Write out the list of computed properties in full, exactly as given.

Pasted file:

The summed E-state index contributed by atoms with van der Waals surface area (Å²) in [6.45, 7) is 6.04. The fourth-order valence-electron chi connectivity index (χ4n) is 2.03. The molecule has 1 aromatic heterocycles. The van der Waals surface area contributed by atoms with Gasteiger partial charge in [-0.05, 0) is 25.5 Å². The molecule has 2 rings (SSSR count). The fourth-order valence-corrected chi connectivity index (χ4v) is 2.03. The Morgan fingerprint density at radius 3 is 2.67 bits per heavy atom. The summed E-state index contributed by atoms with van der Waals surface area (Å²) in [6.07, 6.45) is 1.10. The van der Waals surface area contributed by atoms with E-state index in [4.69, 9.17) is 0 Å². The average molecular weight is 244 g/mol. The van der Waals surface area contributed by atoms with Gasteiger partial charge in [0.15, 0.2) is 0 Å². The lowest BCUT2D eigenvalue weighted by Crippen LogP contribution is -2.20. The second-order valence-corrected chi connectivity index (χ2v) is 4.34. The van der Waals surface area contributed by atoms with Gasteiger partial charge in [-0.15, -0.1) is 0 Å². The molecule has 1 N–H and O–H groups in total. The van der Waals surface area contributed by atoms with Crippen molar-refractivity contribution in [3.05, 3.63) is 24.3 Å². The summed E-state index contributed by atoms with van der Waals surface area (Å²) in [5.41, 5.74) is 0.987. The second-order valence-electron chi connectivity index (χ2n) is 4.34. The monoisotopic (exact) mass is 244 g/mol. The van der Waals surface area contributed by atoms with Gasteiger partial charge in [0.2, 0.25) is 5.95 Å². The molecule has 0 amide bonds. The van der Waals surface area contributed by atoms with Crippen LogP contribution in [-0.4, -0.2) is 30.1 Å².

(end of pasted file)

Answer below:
The summed E-state index contributed by atoms with van der Waals surface area (Å²) in [6.45, 7) is 6.04. The fourth-order valence-electron chi connectivity index (χ4n) is 2.03. The molecule has 1 aromatic heterocycles. The van der Waals surface area contributed by atoms with Gasteiger partial charge in [-0.05, 0) is 25.5 Å². The molecule has 2 rings (SSSR count). The fourth-order valence-corrected chi connectivity index (χ4v) is 2.03. The Morgan fingerprint density at radius 3 is 2.67 bits per heavy atom. The summed E-state index contributed by atoms with van der Waals surface area (Å²) in [6.07, 6.45) is 1.10. The van der Waals surface area contributed by atoms with E-state index in [4.69, 9.17) is 0 Å². The average molecular weight is 244 g/mol. The van der Waals surface area contributed by atoms with Gasteiger partial charge in [0.15, 0.2) is 0 Å². The lowest BCUT2D eigenvalue weighted by Crippen LogP contribution is -2.20. The second-order valence-corrected chi connectivity index (χ2v) is 4.34. The van der Waals surface area contributed by atoms with Gasteiger partial charge in [-0.15, -0.1) is 0 Å². The molecule has 1 N–H and O–H groups in total. The van der Waals surface area contributed by atoms with Crippen molar-refractivity contribution in [3.05, 3.63) is 24.3 Å². The summed E-state index contributed by atoms with van der Waals surface area (Å²) in [5.41, 5.74) is 0.987. The second-order valence-electron chi connectivity index (χ2n) is 4.34. The monoisotopic (exact) mass is 244 g/mol. The van der Waals surface area contributed by atoms with Gasteiger partial charge in [0.2, 0.25) is 5.95 Å². The molecule has 0 amide bonds. The van der Waals surface area contributed by atoms with Crippen LogP contribution in [-0.4, -0.2) is 30.1 Å².